Each day, Ron Vokoun sets aside time to read e-mail newsletters and news feeds to stay on top of trends in the data center business. Vokoun, a 27-year veteran of the construction industry, has been doing this for years, and sees his daily diet of news as an essential part of working in technology. He soon found that this practice was boosting his profile in unexpected ways.
In 2009, Vokoun began sharing articles on LinkedIn and Twitter, and later on Google+. As he shared links and connected with professionals around the country, Vokoun found himself being invited to write articles for leading data center publications and speak on panels at industry conferences. Earlier this month, Vokoun started a new position as Director, Mission Critical Design at Denver-based RK Mechanical.
“If it were not for social media, I would still be toiling in anonymity,” said Vokoun, who has amassed 4,000 followers on LinkedIn and another 3,800 on Twitter. “Social media helps you amplify your message, whatever it is. My whole approach is to talk about thought leadership. It’s definitely helped me gain exposure, especially as a speaker at conferences.”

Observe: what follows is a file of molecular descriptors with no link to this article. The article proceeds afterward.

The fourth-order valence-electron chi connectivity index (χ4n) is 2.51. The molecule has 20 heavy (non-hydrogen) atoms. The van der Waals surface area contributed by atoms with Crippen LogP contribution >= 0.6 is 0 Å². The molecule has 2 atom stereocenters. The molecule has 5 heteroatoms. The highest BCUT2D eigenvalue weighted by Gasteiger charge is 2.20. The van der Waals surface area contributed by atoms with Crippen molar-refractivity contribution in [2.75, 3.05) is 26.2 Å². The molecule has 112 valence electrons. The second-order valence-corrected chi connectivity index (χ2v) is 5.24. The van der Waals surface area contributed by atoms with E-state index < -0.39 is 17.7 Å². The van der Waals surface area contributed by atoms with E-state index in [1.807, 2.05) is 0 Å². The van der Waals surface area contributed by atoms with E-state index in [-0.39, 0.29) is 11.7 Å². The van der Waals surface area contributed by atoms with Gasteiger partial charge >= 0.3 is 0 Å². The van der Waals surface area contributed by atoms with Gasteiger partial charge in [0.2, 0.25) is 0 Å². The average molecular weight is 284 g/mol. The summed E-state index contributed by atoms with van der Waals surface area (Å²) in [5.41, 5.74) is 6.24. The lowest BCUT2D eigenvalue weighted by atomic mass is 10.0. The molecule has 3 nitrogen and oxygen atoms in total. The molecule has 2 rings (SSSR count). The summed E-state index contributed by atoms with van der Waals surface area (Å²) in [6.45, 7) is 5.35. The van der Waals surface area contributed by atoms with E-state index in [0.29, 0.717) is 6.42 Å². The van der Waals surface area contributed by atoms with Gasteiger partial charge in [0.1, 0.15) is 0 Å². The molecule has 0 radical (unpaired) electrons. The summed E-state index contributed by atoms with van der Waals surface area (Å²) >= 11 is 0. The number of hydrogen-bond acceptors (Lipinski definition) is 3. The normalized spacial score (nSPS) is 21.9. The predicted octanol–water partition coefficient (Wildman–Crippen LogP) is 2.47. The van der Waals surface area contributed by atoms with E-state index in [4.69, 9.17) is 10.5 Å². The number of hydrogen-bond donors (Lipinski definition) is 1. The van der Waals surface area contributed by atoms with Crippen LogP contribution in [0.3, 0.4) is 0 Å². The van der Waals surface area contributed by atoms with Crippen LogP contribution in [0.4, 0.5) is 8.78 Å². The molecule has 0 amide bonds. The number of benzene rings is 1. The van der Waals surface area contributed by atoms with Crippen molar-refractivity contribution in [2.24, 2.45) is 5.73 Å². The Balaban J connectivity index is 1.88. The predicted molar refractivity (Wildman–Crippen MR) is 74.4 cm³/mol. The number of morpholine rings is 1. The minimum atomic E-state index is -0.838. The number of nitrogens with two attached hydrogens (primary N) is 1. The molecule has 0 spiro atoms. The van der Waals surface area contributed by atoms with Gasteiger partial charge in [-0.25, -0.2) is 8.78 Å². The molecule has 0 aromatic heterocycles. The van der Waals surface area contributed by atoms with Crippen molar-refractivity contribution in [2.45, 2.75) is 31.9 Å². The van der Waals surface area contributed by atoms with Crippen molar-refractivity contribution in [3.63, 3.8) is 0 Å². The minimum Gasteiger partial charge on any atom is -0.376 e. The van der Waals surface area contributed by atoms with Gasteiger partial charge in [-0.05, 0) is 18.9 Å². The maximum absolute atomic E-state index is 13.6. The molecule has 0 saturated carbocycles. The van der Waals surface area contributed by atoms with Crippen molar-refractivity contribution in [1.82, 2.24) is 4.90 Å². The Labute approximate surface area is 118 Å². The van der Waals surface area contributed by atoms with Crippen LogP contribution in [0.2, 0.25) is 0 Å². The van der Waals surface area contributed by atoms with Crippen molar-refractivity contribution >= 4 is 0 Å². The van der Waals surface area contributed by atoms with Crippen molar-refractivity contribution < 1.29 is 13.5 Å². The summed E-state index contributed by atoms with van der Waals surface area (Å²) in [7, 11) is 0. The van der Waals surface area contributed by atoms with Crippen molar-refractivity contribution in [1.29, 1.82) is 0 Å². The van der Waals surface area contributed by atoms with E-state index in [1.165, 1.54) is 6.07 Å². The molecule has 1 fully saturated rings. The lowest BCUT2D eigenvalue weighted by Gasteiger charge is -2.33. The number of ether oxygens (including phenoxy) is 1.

While the data center industry has been on the cutting edge in providing infrastructure to drive the back-end of the social media revolution, the front-end has been a different story. After a slow start, leading players in the data center business have stepped up their social game over the past two years. Most service providers now have blogs, share content on major social networks, and are using social channels to generate leads and win customers.
At Data Center Frontier, our Social Business Channel will help our readers master social media as a powerful tool to drive the growth of the data center industry. We’ll talk with social media thought leaders to gain insights on best practices in social for data center professionals, offer case studies on how IT firms are leveraging social tools, and offer specific tips to help you make the most of networks like LinkedIn, Twitter and Facebook.